Suzette Charles was our own Miss America, born and raised in Mays Landing, New Jersey. She was a Presidential Scholar her senior year, graduating from Philadelphia High School for the Creative and Performing Arts in 1981, then earning a full scholarship to Temple University. She competed and won the title of Miss New Jersey, going on to compete in the 1984 Miss America pageant. Early in the competition, she won the Preliminary Talent, winning first runner-up of the pageant overall. After the reigning Miss America Vanessa Williams was forced to resign that July, Suzette replaced her as the new Miss America for the remaining seven weeks of the reign.
She went on to carve out a career as a singer, entertainer, and television personality.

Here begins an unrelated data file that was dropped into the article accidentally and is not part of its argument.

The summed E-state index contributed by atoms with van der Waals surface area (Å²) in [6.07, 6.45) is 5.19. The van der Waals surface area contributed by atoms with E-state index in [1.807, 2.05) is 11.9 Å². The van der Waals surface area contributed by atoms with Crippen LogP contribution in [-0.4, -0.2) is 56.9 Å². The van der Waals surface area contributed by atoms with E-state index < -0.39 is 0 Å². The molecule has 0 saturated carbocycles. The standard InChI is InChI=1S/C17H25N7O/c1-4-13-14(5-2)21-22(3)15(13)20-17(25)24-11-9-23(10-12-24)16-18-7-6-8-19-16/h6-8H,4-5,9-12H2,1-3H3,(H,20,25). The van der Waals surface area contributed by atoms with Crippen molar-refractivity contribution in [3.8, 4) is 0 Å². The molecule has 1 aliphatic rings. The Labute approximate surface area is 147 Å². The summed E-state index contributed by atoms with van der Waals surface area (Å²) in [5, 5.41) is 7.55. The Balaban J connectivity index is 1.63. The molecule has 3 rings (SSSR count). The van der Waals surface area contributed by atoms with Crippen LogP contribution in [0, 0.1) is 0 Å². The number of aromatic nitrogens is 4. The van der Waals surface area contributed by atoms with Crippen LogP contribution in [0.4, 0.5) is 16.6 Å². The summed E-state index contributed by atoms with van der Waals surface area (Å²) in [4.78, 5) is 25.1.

In later years married an ophthalmologist and plastic surgeon, Dr. Leonard Bley and raised her family including two children. She is still active with the Miss America Organization.
Mays Landing's first African American citizen was beloved by the children and residents who knew him for his candy shoppe on the corner of Farragut Avenue and Main Street. He owned and operated Underhill's, where they called him "Old John" until 1913. In the early years of the 20th century the KKK had a prescence in South Jersey, particularly in Mays Landing, but Underhill's neighbors safeguarded the man they would later refer to as 'Our Citizen'. His funeral in 1925 included lying in honor in his bronze casket in the Atlantic County Courthouse, followed by a mile long procession to his final resting place in Union Cemetary, Mays Landing.